Sunday, September 20, 2009

Construction Time

I was surprised to see this mystery plant in bloom this fall - Know what it is???
My favoirte eye candy for the garden - Zinnias are always planted.
Sedums are fun color.
Our great tasty pole bean even at this size - there is some confusion as to variety
The construction zone
My miniature geranium - I think its called Robin Hood?

Pink Pearl - lovely to look at and good to eat


We are still dry - the last rain was in late August and we could sure use some cool fall rains. Luckily, the hose reaches from the faucet to the garden and I have been getting that inch of water on the garden. Tomatoes, beans, cucumbers, peppers, and the herbs are all still producing. I got the onions cleaned and the garlic into a mesh bag for storage. The dill seed is finally dry and time to sift it and put it into a jar for winter use. We have a Dill Bread recipe that I will post in the future. Drying of veggies and herbs continues, and with some nice apples from a friend I made a batch of Hot Pepper Jelly with the Big Bomb peppers. That variety is REALLY HOT! I tasted one and my lips were on fire for twenty minutes and several large glasses of milk. I used the Big Bomb in the jelly but chickened out in the end and removed most of the pepper pieces before I put the jelly into jars. The extra that I tasted was snappy, so as the jelly matures it should be really hot. I like hot pepper jelly with peanut butter.
The proposed brick apron in front of the greenhouse got closer to completion with our work this week. Check out the "tamping video - there was no way for me to rent and maneuver a mechanical tamper so the hand one will have to do. I have laid down the gravel base and put a layer of paving sand over the gravel in preparation of placing the leveling sand and then the pavers. Susan and I moved the 1500 or so pavers out of the way of the construction and hopefully the last move will be to place them on the apron site. This construction project will allow for a nice level site for the early cold frames in the spring and a good level location for the rain barrels on the east side of the green house. Just a note: the greenhouse is only heated for one germination month in the spring. The cost of fuel is such that I can not run the greenhouse all winter as in the past. This change came about several years ago as fuel cost jumped and heating the greenhouse was doubling our heat bill so something had to go and that was the most efficient. I can winter over a number of plants in the basement under eight fluorescent lights. Keeping them on for about 15-16 hours a day makes the plants under them thrive and the cool basement temperatures seem not to bother them. I have successfully over wintered my favourite miniature geranium, Robin Hood, for over 25 years and in the basement for the last six with little problems. African violets grow their best under fluorescent tubes - try it - and see if they don't bloom beautifully with the artificial light.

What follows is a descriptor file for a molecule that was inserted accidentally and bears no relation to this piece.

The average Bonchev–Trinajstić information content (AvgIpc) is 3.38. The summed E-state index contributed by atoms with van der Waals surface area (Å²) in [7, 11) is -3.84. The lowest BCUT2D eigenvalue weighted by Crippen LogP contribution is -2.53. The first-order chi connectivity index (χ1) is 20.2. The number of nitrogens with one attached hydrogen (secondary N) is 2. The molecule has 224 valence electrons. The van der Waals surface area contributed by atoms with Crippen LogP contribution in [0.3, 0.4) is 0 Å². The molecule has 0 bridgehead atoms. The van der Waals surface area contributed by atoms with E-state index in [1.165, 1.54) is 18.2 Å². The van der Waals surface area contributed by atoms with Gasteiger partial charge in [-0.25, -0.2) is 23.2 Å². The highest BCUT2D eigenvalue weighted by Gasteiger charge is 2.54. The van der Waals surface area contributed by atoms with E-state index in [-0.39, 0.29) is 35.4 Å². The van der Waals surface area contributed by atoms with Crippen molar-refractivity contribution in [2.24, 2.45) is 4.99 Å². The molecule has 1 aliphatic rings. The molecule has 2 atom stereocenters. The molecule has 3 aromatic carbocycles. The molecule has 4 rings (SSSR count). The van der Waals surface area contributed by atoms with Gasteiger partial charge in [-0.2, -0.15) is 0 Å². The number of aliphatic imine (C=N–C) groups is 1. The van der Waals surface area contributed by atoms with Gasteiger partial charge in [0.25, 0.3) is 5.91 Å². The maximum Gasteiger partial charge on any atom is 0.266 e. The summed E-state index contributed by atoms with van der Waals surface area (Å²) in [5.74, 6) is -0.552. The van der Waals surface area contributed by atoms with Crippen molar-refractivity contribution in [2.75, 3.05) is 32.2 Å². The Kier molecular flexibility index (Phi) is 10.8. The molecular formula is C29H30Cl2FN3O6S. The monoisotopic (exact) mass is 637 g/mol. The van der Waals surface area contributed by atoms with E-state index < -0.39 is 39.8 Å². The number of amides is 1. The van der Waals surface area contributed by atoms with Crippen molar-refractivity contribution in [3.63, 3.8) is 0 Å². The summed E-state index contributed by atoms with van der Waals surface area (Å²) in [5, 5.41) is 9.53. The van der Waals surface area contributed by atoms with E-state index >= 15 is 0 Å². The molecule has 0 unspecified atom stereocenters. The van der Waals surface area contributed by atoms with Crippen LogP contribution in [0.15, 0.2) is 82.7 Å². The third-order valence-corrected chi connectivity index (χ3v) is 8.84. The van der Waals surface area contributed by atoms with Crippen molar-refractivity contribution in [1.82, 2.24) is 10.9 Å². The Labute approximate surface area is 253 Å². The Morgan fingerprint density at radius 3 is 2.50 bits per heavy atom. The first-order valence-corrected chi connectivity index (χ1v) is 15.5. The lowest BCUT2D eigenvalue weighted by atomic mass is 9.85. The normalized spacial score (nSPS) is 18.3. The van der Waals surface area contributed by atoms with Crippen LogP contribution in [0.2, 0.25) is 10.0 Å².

The apple harvest continues and I have started to dry some too. The variety "Pink Pearl" is a great one to dry. They keep their beautiful color and we really enjoy them and all the other apples that we dry.
Happy Gardening

video

2 comments:

  1. Hi David...
    Isn't nature wonderful; looking at the 'seed star' in an apple one has to wonder! That beauty did not just happen! What is the lower portion of your green-house made of? Is this a 'box green-house' or one you made from scratch? What do you use for heating it? So many questions but I am considering one; how long have you had it? I'd appreciate any suggestions and/or thoughts on what you'd add etc?
    Thanks...
    The Cat Lady

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  2. Hi Cat Lady,
    The greenhouse is an old Lord&Burnum that I re-built from an 8 span to a four span back in the early 90's. The old one came down when we remodeled the house and did not have room for that big a greenhouse and I am glad because we do not heat (gas forced air) this one except in March for one month to get plants started. The structure sits on a poured cement foundation that is stressed because of our winter weather and I have patched it three time now. Things are better now that no water freezes in and on the cement in winter. I have to sweep snow off the roof after every snow because the glass is so old and brittle. So, I keep plants in my basement now instead of in a greenhouse under fluorescent lights and they do just as well as they did in the greenhouse for much less cost.
    Happy Gardening
    D. Parsons

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